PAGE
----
The culminating project of the two year teacher leadership program I’ve been in was a 5 minute TED-style talk. We were directed to present a talk that would reflect on our growth over the past two years and share our passion.Now that the talk is over, I thought I’d get a few more miles out of it by using it as a blog post. Recycling is a good thing, right?
What am I DOING here? This is a question I’ve asked myself countless times over the past two years. What on earth possessed me to sign up for this program? I have no desire to be a building principal. Kudos to those of you who do. Someone has to do it, but I just don’t have the skin for it. Too many people mad at you for things you can’t control.
In all seriousness, I have spent a lot of time reflecting on my motives. In the first place, I’ve always taught my children to take advantage of any opportunity that comes your way. When this program was offered, I saw it as less a chance to pursue a dream job and more as an opportunity to have another career option.
I wasn’t, and am not, comfortable with being considered a leader. That role just doesn’t jibe with the 6th grader who was the butt of everyone’s jokes who is still in charge of my brain. What on earth do I have to offer the cool kids of the world? The cool kids include pretty much everyone who isn’t me.
As many of you have experienced, there was some discomfort involved in stepping up for this. I have a colleague who consistently makes comments about how I want to be someone I am not. And, then there’s the whole school librarian thing. The stereotype. I still meet people who are surprised that we need a masters degree. Or any degree at all for that matter. I bet there is at least one person in this room who had doubts about a librarian’s qualifications to be here. It’s okay. We’re used to it. There are still too many people out there who don’t know what a school librarian offers to a school and here I have a chance to help dispel some of those misconceptions.
For many reasons I lived most of my childhood through books. The public library was my haven. I still remember the day my parents finally let me walk there by myself. My mother had people watching me along the way and by the time I got home she had already heard that I was foolish enough to speak to a stranger en route. Luckily life at home was crazy enough that it was easier for them to trust that I had learned my lesson than to retract my independence. The library was safe place. It was familiar and consistent and quiet. No one could tease me there. My clothes were acceptable and I didn’t need any money to get in. My best friends lived in the books that I read over and over again. And I taught myself the mechanics of being a growing female by reading everything I could find. My school library was a tiny room, with limited access, but again, it was a safe place to escape the stresses of the classroom for a few minutes.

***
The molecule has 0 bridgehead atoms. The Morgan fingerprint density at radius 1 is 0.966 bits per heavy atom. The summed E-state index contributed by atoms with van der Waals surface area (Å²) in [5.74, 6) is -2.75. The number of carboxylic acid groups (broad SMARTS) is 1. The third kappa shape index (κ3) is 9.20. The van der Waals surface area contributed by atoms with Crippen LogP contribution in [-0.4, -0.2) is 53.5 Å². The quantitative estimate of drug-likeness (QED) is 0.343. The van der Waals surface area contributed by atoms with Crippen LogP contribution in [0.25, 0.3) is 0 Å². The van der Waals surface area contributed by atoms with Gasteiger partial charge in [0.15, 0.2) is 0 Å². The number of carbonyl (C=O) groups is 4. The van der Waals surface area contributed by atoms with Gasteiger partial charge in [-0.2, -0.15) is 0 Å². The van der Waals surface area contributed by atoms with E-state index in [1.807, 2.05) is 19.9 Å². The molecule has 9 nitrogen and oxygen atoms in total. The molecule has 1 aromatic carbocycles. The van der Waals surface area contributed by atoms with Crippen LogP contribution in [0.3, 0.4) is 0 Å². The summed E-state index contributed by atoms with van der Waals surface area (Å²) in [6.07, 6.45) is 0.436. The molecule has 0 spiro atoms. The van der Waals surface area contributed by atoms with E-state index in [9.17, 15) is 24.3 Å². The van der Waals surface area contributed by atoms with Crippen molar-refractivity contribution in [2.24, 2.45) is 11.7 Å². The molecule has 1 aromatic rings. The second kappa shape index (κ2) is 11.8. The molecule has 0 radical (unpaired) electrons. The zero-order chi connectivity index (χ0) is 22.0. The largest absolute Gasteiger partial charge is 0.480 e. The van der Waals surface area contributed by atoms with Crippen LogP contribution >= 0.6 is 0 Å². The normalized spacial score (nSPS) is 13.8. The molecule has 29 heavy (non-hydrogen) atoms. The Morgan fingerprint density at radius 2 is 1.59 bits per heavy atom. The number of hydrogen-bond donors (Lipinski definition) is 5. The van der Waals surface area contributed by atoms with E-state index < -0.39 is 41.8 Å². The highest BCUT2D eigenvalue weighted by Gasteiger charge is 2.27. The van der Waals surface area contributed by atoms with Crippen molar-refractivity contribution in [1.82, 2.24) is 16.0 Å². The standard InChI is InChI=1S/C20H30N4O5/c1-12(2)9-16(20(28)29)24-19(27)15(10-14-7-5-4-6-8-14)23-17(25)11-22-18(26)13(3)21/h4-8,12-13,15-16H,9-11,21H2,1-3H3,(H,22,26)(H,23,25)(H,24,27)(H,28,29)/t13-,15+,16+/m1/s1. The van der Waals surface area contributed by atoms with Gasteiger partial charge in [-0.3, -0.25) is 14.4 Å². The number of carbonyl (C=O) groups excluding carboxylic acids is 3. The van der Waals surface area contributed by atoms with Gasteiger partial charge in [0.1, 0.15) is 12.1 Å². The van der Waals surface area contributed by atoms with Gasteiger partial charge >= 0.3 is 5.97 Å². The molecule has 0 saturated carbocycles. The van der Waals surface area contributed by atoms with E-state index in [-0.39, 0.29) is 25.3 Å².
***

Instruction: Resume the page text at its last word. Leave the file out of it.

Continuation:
The library is the equalizer for students. Especially students in poverty. Students from low income homes come to school knowing 13 million words. That may sound like a lot, until you learn that students from middle income homes come to school with twice as many words. According to the US Department of Education, 61% of children living in poverty have no books in their homes. The school library is an essential source for these children. Research in many states demonstrates that students who have access to a quality school library program perform better on the all important standardized tests. Recently, research has also proven that the greatest increase in achievement occurs when the school librarian and classroom teacher work together.
There is nothing more frustrating that possessing this knowledge and not being able to put it to work. Too many administrators continue to view the library as a special, allowing information skills to be taught in isolation with little opportunity for real life application.
For years I’ve sat through advocacy sessions on how to become “indispensable” while we all lament the fact that people don’t know what we do. My problem with librarians promoting the benefits of a strong library program is that I think we have a little less credibility in the eyes of an audience. Of course we believe in the value of our programs. The common thread is always that we have to open administrators’ eyes, and how better to do that than to immerse myself in a program training administrators? Really, I’m just taking one for the team here.
Librarians have the ability to play a huge role in equalizing opportunity for children in poverty, but with administrative support we can do even more amazing things. Which brings me back to why I’m here. Stepping out of my comfort zone into the realm of administration has given me the opportunity to promote the benefits of libraries from within the ranks of decision makers. And that can only be a good thing for the children whose lives are touched by a great school librarian.
Thank you for listening. Now, shhhhhhh! 🙂